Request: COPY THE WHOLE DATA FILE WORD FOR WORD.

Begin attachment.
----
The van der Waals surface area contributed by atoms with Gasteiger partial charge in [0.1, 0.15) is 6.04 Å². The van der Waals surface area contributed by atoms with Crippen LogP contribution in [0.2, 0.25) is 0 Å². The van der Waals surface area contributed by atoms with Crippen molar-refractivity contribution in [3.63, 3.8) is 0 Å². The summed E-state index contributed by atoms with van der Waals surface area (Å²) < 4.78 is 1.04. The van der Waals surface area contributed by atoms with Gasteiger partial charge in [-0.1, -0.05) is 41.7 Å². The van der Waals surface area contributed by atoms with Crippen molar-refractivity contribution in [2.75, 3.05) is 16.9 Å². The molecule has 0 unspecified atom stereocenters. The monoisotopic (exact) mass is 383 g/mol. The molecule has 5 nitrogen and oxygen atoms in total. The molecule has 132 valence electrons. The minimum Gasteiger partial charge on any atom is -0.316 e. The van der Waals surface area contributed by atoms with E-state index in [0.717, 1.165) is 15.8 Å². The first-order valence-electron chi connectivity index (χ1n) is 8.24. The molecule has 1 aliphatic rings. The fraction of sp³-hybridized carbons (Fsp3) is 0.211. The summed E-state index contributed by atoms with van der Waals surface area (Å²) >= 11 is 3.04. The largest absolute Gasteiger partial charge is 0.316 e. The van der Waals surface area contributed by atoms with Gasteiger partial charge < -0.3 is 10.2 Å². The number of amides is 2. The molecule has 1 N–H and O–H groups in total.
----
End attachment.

The van der Waals surface area contributed by atoms with Gasteiger partial charge in [0.1, 0.15) is 6.04 Å². The van der Waals surface area contributed by atoms with Crippen LogP contribution in [0.2, 0.25) is 0 Å². The van der Waals surface area contributed by atoms with Crippen molar-refractivity contribution in [3.63, 3.8) is 0 Å². The summed E-state index contributed by atoms with van der Waals surface area (Å²) < 4.78 is 1.04. The van der Waals surface area contributed by atoms with Gasteiger partial charge in [-0.1, -0.05) is 41.7 Å². The van der Waals surface area contributed by atoms with Crippen molar-refractivity contribution in [2.75, 3.05) is 16.9 Å². The molecule has 0 unspecified atom stereocenters. The monoisotopic (exact) mass is 383 g/mol. The molecule has 5 nitrogen and oxygen atoms in total. The molecule has 132 valence electrons. The minimum Gasteiger partial charge on any atom is -0.316 e. The van der Waals surface area contributed by atoms with E-state index in [0.717, 1.165) is 15.8 Å². The first-order valence-electron chi connectivity index (χ1n) is 8.24. The molecule has 1 aliphatic rings. The fraction of sp³-hybridized carbons (Fsp3) is 0.211. The summed E-state index contributed by atoms with van der Waals surface area (Å²) >= 11 is 3.04. The largest absolute Gasteiger partial charge is 0.316 e. The van der Waals surface area contributed by atoms with Gasteiger partial charge < -0.3 is 10.2 Å². The number of amides is 2. The molecule has 1 N–H and O–H groups in total.